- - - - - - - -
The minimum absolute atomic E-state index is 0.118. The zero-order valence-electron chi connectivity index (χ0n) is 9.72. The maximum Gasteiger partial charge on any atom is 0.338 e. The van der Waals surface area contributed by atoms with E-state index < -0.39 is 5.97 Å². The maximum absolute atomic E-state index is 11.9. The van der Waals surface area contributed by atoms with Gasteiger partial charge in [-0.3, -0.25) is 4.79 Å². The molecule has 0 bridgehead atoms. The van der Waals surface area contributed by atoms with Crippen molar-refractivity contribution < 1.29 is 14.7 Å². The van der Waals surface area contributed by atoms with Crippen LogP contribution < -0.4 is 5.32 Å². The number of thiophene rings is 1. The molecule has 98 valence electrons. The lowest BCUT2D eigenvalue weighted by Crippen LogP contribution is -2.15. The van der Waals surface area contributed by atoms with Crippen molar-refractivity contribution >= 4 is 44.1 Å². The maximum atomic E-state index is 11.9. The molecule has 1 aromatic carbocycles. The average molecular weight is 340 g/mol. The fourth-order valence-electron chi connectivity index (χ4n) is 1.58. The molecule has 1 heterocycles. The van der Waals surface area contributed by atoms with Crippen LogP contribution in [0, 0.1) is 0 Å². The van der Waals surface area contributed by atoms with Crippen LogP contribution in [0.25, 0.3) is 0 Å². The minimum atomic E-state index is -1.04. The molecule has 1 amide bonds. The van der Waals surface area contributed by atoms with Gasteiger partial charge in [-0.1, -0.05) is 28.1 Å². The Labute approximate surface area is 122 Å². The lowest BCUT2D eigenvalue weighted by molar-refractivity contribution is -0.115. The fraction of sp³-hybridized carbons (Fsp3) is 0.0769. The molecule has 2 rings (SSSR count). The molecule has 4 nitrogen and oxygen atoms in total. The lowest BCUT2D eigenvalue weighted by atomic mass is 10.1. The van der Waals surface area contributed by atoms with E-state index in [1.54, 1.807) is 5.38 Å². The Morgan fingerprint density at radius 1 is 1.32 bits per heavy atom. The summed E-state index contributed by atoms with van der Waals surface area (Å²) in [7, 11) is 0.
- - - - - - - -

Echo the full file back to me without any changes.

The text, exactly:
The minimum absolute atomic E-state index is 0.118. The zero-order valence-electron chi connectivity index (χ0n) is 9.72. The maximum Gasteiger partial charge on any atom is 0.338 e. The van der Waals surface area contributed by atoms with E-state index < -0.39 is 5.97 Å². The maximum absolute atomic E-state index is 11.9. The van der Waals surface area contributed by atoms with Gasteiger partial charge in [-0.3, -0.25) is 4.79 Å². The molecule has 0 bridgehead atoms. The van der Waals surface area contributed by atoms with Crippen molar-refractivity contribution < 1.29 is 14.7 Å². The van der Waals surface area contributed by atoms with Crippen LogP contribution < -0.4 is 5.32 Å². The number of thiophene rings is 1. The molecule has 98 valence electrons. The lowest BCUT2D eigenvalue weighted by Crippen LogP contribution is -2.15. The van der Waals surface area contributed by atoms with Crippen molar-refractivity contribution >= 4 is 44.1 Å². The maximum atomic E-state index is 11.9. The molecule has 1 aromatic carbocycles. The average molecular weight is 340 g/mol. The fourth-order valence-electron chi connectivity index (χ4n) is 1.58. The molecule has 1 heterocycles. The van der Waals surface area contributed by atoms with Crippen LogP contribution in [0, 0.1) is 0 Å². The van der Waals surface area contributed by atoms with Crippen LogP contribution in [0.25, 0.3) is 0 Å². The minimum atomic E-state index is -1.04. The molecule has 1 amide bonds. The van der Waals surface area contributed by atoms with Gasteiger partial charge in [-0.1, -0.05) is 28.1 Å². The Labute approximate surface area is 122 Å². The lowest BCUT2D eigenvalue weighted by molar-refractivity contribution is -0.115. The fraction of sp³-hybridized carbons (Fsp3) is 0.0769. The molecule has 2 rings (SSSR count). The molecule has 4 nitrogen and oxygen atoms in total. The lowest BCUT2D eigenvalue weighted by atomic mass is 10.1. The van der Waals surface area contributed by atoms with E-state index in [1.54, 1.807) is 5.38 Å². The Morgan fingerprint density at radius 1 is 1.32 bits per heavy atom. The summed E-state index contributed by atoms with van der Waals surface area (Å²) in [7, 11) is 0.